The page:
Some 1,000 women were inducted into the Israel Defense Forces to serve in combat units this summer, the most to do so in the country’s history.
This new record comes as the military is having female soldiers take on more and more combat roles.
According to military figures, in total 1,050 women joined combat units over the past year, approximately 1,000 of them during the summer, when the army has its draft days for these combat units.
This was 150 more female recruits than in 2017, the army said.
The number of new recruits was also nearly double the total number of female combat soldiers who served in the IDF in 2012 — 547.
This summer’s record-breaking figure drew commendation by feminist groups and politicians.
“The numbers show the IDF’s operational need for female soldiers. I praise the chief of staff and the army for continuing this trend, especially when other voices have been heard recently,” said Galia Wolloch, the head of the Na’amat women’s group.
Deputy Minister Michael Oren also lauded the recruitment record.
“In the past month, another 1,000 female soldiers drafted into field units — an all-time record. Gender equality is good for everyone. A happy recruitment to you all,” Oren tweeted.
The announcement about the record-high female recruitment came a day after the air force said it was appointing its first female commander of a flight squadron: the Nachshon Squadron, which operates surveillance aircraft.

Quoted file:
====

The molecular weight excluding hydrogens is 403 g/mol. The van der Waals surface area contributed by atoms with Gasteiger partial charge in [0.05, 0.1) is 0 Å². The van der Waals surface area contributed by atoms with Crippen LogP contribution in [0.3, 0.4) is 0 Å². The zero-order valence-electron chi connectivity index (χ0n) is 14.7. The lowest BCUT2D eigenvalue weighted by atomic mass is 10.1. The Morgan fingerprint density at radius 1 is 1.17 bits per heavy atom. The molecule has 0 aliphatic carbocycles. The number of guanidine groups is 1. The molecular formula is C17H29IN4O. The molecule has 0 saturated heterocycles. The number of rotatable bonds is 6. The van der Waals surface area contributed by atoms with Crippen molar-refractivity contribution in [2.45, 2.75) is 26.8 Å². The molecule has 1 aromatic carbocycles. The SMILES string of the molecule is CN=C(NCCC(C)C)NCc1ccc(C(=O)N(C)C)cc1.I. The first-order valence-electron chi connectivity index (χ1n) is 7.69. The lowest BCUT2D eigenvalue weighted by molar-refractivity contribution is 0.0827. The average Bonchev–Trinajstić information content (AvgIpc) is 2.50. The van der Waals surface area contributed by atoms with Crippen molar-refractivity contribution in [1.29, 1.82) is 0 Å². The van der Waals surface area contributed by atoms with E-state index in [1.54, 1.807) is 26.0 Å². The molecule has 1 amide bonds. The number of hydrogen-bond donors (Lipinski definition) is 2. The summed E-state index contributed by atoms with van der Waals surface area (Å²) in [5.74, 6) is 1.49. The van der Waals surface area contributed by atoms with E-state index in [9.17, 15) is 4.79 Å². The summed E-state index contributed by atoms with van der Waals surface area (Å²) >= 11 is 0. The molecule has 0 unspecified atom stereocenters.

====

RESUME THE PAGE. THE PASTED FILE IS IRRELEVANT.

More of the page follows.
The 34-year-old transport plane pilot, whose name cannot be published for security reasons, will replace the current commander of the squadron in the coming months.
“I’m happy about the appointment,” she said, in a statement from the military. “It is a great privilege along with a great responsibility. The true work is still ahead. I am proud to serve in the Air Force.”
In recent years, the number of female combat soldiers has skyrocketed, nearly quintupling in the span of five years.
Critics of gender integration often decry it as a dangerous social experiment with potential ramifications for national security, while defenders generally trumpet it as a long-needed measure, one that has already been implemented in many Western countries.
Detractors note that some requirements for the female combat soldiers have been lowered — which they say is a sign that effectiveness is being sacrificed — and that servicewomen tend to suffer stress injuries at a higher rate than their male counterparts.
The army insists that it is allowing more women to serve in combat positions out of practical considerations, not due to a social agenda, saying it requires all the woman- and manpower available to it.